Tompkins Square Records' Long Gone Sounds series has been a provocative entry in the field of archival recordings. Though they take painstaking measures in assembling their compilations of rare music from the early 20th century, authoritatively research and annotate their sources in liner notes, and craft each package handsomely, they eschew academic presentation and make no attempt to be comprehensive in the way other labels who source out similar material do. They provide an aural snapshot of a vanished era; nothing more. As such, they've been wildly successful in attracting the ears of music fans who actively seek the sounds of vanishing history. This volume is a case in point. It focuses on the sounds of a handful of obscure Cajun artists from Southwestern Louisiana in 1929 and 1930. It contains all eight sides cut by the accordion and fiddle duo Adolph "Bixy" Guidry and Percy Babineaux, 13 of the 16 available for reissue sides of accordionist Angelas LeJeune (cousin of the more widely renowned Iry), and a very rare 78 by guitarist Alcide "Blind Uncle" Gaspard entitled "Marksville Blues," as well as its flipside, an instrumental played with fiddler Delma Lachney (the pair cut a total of 16 sides together). LeJeune is the best known of this group. He was regarded as an accordionist of considerable ability during his era; but despite winning many accordion contests and playing at dances throughout the region, his more famous cousin's reputation overshadowed him. His finest moments here are the haunting "Madam Donnez Moi Les" and his burning "Perrodin Two Step." Guidry and Babineaux were never particularly widely known. Their four recordings -- all quite fine by the way, especially the Creole-tinged flavor of "I Am Happy Now" -- didn’t set the Cajun music world on fire, and were forgotten almost immediately. Gaspard's "Marksville Blues" is just that, a deep, spare, 12-bar blues with intensely rhythmic, fingerpicked changes and a spooky vocal, but the Cajun overtones in his phrasing and rhythm are unmistakable. The set is deftly and engagingly annotated by Ron Brown, who co-produced it with Christopher King. Let Me Play This for You isn’t for everybody, and it doesn’t try to be. It's for those who seek out the shadows of a history (like much of the land itself) that has all but disappeared. For those who love this music, this set offers treasures not readily available elsewhere.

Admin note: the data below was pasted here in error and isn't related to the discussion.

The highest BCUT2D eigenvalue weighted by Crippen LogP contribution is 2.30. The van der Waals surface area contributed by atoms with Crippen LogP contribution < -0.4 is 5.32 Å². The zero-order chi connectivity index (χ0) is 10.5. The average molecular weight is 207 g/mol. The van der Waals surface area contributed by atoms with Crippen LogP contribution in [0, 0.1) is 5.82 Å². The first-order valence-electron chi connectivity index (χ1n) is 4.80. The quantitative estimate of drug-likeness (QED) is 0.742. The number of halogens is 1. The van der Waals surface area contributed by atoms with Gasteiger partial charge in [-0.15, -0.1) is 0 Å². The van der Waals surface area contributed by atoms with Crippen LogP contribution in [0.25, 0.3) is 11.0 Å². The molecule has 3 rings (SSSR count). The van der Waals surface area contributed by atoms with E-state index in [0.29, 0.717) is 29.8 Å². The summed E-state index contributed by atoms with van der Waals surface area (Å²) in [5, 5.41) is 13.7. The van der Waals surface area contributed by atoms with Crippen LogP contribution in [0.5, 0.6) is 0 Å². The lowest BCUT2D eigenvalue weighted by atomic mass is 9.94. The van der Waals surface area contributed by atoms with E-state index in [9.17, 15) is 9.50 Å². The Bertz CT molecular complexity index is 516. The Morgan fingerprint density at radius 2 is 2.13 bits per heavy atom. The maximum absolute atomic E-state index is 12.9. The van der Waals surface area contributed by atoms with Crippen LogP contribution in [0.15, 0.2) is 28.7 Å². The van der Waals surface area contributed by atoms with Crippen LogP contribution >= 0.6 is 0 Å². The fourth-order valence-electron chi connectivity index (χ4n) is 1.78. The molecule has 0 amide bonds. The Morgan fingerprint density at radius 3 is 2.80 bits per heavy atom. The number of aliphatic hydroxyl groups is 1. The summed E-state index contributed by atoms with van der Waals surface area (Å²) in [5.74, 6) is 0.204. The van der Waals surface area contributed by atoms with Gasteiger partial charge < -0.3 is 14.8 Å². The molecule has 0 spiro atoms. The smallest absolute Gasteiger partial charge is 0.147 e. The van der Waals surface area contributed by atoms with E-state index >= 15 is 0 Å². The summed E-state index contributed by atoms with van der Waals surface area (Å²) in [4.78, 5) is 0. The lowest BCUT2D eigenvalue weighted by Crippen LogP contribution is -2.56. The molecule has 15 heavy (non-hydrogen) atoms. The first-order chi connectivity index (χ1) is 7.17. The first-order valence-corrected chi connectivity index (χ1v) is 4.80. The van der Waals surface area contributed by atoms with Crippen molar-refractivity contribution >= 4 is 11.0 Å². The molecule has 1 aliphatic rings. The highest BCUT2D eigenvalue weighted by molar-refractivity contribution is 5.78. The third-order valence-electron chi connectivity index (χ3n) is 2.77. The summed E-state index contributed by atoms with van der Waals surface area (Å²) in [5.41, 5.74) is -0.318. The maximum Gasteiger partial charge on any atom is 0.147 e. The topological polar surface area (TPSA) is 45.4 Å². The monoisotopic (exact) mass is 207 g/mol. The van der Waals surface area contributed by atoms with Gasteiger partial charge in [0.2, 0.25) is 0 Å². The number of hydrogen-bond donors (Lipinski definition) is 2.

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AllMusic Review by Thom Jurek